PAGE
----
SEOUL (Reuters) - North Korean children are “constantly in danger” of sexual abuse and resulting social stigma without any chance to seek legal protection, a Seoul-based rights group said on Wednesday.
Activists with PSCORE, or People for Successful Corean Reunification, interviewed more than 200 young male and female North Koreans who had fled to settle in the affluent, democratic South for a study on child abuse at home, at school and in state facilities such as prison camps and orphanages.
In a 195-page report, “Inescapable Violence: Child Abuse within North Korea”, the group described sexual abuse as “institutionalised and widely accepted as a normal part of life”.
“Children are constantly in danger of being sexually harassed, and have no legal recourse available to them,” the report said.
At school, for instance, teachers are “most often the perpetrators” who could physically harass female pupils and openly make lewd comments.
In one instance, a defector in her 20s testified her teacher said during class that one of the students must have “better stamina for sexual intercourse” because she had darker skin.
Another defector who said she became a trader at age 14 to make a living said she had struggled to keep men from groping her breasts and buttocks while travelling to markets by buses and trains.
One day she saw a stranger man rape a woman lying next to her at a dark inn room that dozens of people shared due to train failure, but her aunt sleeping nearby forced her to keep quiet to avoid “inviting trouble”.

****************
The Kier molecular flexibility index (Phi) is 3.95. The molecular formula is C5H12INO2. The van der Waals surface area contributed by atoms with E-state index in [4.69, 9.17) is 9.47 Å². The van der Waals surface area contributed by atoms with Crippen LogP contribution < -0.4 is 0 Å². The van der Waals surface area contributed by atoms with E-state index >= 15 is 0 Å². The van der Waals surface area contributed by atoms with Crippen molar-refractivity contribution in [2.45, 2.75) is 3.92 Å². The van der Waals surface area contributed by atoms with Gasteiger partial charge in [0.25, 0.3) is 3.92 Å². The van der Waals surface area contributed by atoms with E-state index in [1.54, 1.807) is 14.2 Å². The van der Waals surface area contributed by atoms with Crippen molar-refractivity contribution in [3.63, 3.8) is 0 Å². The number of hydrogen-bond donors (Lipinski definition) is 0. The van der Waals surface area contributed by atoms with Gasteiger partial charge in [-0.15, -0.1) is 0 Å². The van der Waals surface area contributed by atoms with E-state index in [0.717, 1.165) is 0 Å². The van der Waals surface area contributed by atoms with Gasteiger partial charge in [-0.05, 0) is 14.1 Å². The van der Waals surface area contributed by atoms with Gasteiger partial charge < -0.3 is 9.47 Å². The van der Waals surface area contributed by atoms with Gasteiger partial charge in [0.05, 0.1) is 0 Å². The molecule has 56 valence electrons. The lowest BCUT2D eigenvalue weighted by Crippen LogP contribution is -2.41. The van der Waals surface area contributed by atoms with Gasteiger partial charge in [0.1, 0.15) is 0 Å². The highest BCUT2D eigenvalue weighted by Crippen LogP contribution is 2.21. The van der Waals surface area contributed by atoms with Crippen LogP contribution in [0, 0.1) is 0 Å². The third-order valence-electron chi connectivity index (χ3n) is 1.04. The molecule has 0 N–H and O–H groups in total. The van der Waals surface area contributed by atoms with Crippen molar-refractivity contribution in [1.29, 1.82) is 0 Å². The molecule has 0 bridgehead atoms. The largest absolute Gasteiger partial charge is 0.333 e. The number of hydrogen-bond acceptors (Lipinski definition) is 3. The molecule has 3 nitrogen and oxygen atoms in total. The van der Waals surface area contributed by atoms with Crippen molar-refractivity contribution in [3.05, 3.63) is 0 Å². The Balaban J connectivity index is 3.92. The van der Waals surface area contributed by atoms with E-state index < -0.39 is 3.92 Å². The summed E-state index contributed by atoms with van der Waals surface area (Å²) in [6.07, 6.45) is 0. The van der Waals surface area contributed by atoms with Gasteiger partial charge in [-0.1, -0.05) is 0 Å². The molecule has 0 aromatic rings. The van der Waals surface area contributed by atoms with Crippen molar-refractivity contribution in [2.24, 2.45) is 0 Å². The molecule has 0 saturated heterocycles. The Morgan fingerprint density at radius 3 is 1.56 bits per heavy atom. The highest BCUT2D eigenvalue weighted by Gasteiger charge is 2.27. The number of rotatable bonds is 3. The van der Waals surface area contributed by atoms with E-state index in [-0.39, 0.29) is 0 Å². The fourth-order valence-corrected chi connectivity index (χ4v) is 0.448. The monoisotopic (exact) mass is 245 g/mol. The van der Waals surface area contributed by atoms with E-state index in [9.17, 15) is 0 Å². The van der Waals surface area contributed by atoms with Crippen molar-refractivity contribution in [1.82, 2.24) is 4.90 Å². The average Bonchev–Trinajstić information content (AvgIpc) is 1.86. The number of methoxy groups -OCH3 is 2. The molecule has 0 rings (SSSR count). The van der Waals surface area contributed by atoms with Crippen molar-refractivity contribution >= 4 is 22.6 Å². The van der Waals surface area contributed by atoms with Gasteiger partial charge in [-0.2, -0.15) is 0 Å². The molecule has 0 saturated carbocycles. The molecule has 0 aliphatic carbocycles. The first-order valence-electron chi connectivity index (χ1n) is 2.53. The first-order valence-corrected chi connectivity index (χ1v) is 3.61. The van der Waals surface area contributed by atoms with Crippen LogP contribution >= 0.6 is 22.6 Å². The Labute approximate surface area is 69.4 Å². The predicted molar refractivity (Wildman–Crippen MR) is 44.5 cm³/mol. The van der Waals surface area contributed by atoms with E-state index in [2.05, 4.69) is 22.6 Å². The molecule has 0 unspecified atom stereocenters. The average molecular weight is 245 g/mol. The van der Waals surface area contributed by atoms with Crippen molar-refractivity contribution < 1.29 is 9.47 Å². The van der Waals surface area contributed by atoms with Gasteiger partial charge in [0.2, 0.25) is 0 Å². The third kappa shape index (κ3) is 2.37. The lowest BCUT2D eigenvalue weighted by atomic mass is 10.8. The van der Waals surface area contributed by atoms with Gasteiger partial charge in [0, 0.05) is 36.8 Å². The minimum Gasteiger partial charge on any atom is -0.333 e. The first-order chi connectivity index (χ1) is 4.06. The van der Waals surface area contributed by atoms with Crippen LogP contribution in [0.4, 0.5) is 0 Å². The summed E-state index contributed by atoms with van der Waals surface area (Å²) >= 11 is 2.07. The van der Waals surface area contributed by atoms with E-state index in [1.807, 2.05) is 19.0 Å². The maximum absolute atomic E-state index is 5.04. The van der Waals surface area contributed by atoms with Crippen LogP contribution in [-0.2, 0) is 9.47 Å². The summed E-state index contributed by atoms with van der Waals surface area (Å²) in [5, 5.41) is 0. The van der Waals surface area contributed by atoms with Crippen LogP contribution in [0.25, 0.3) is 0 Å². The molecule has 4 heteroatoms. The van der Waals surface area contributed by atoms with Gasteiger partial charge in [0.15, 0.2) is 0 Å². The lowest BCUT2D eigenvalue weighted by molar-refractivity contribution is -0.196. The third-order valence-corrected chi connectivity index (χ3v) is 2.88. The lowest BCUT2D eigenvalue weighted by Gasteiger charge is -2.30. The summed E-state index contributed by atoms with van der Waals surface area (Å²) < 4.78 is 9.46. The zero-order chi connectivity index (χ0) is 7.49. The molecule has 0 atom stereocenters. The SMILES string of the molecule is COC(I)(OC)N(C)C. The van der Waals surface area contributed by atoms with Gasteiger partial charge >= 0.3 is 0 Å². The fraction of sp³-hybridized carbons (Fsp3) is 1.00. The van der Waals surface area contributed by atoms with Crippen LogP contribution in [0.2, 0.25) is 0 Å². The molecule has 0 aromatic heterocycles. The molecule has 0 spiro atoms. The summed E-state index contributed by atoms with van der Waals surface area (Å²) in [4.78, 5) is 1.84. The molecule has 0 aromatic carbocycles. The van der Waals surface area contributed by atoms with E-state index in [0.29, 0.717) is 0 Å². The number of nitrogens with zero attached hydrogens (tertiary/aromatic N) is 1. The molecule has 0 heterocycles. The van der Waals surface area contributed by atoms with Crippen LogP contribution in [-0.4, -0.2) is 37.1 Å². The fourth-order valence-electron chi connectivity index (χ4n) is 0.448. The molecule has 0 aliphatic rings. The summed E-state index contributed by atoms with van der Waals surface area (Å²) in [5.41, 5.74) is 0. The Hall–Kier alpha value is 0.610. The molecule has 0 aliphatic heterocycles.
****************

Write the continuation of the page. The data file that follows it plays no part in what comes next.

Gathering information in North Korea is notoriously difficult, and Reuters was unable to independently verify the defectors’ accounts. North Korea has previously rejected criticism over human rights abuses as false accusations aimed at toppling its regime.
Last year, Human Rights Watch also reported “endemic” sexual abuse in North Korea based on interviews with some 100 defectors, although it acknowledged its survey was too limited to provide a generalised sample.
PSCORE said the rampant abuses constitute a breach of a U.N. convention on children’s rights, to which North Korea is a signatory. U.N. investigators have also criticised human rights violations in North Korea including the use of political prison camps where executions, rape and starvation take place.
“The lack of government response crystallises the notion that child sexual abuse is tolerated, and results in the rampant social stigmatisation that prevents victims from reporting their abuse,” PSCORE said.
Reporting by Hyonhee Shin; Editing by Alison Williams